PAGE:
In the present embodiment, the spacing between C and Bk is 16 nozzle positions. Since the implantation of Bk to the image is smaller than those of other colors as described above, the positional relation to other Y, M, and C nozzle groups is not sensitive on the image. A feature of the present construction permits the provision of two nozzle caps. Namely, when the nozzle pitch is 70.5 μm (360 dpi), the 8-nozzle spacing corresponds to 70.5×8=0.564 mm and it is not easy to provide a partition therebetween while maintaining airtight. However, 16-nozzle spacing corresponds to 70.5×16=1.128 mm and it is possible to provide a partition between Bk and the color as shown in FIG. 8. In FIG. 8, numeral 31 denotes a cap and numeral 32 denotes a sponge. Other numerals denote like elements to those of FIG. 3.
Where the spacings between Y and M, and M and C are 16 nozzle positions, a nozzle cap may be used for each color. Since the ununiformity is evenly distributed in this case, the image quality is not lowered.
FIG. 9 shows a perspective view of an ink jet printer to which the present invention may be applied.
A carriage 101 carries a print head 102 and a cartridge 103 and is scanned over a guide shaft 104 and a guide shaft 105. A record sheet 106 is fed into the apparatus by a feed roller 107 and fed to a front of a feed roller 108 while it is pinched by the feed roller 108, a pinch roller (not shown) and a sheet retainer 109. A color ink cartridge 110 which accommodates three colors, yellow, magenta and cyan and a black ink cartridge 111 are separately loaded in a cartridge 103 which is linked to the print head 102.
The print head 102 is explained in more detail with reference to FIG. 10. The yellow, magenta, cyan and black discharging port groups are arranged in a line on the front of the print head 102. Each group has 24 discharge ports for each of yellow, magenta and cyan, and 64 discharge ports for black. The spacing between the color groups is 8 nozzle positions, and the spacing between the color group and the black group is 16 nozzle positions. Those nozzles are arranged at a density of 360 per inch (360 dpi).
An ink path connected to the discharge port is provided for each of the discharge ports, and a common liquid chamber for supplying ink to the liquid path is provided on the rear of the ink paths. An electro-thermal transducer for generating thermal energy to be used to discharge the ink droplet from the discharge port and an electrode wiring for supplying a power thereto are provided to the ink path corresponding to each discharge port. The electro-thermal transducers and the electrode wirings are formed on a silicon substrate 201 by film forming technique. Resin, an isolation layer made of glass and a top layer are laminated on the substrate to form the discharge ports, ink paths and common liquid chamber. A drive circuit for driving the electro-thermal transducers in accordance with an electrical signal is provided in a form of a printed circuit board on the rear thereof.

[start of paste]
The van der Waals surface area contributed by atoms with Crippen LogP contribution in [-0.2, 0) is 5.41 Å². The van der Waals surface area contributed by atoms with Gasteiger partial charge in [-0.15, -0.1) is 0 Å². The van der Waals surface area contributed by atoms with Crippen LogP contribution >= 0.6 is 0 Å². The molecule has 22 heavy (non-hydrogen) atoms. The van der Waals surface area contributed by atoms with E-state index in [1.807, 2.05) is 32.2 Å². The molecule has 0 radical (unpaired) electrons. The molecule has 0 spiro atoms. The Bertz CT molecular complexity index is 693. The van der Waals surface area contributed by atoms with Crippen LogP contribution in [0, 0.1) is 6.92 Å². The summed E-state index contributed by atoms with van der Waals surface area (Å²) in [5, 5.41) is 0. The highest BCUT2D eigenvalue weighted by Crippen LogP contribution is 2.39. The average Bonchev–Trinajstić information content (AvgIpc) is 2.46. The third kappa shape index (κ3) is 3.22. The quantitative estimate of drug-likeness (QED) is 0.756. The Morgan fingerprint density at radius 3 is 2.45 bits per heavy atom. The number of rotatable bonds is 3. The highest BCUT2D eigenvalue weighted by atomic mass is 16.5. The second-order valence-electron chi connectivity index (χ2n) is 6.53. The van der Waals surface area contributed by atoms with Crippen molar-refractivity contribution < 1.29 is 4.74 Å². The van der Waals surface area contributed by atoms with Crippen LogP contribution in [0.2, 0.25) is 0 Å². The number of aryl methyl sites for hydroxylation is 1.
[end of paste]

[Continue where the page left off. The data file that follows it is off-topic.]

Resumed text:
The silicon substrate 202 and the printed circuit board are parallel to an aluminum plate 203, and pipes 204-207 project from a plastic member 208 called a distributor which is extended normally to the silicon substrate and they communicate with the flow paths which communicate with the common liquid chamber.
The four flow paths for yellow, magenta, cyan and black are provided in the distributor and they communicate with the respective common liquid chambers through pipes.
Ink of approximately 40 ng is discharged from each of the yellow, magenta and cyan discharge ports provided in the print head 102 and ink of approximately 80 ng is discharged from the black discharge port at a frequency of 5.4 KHz.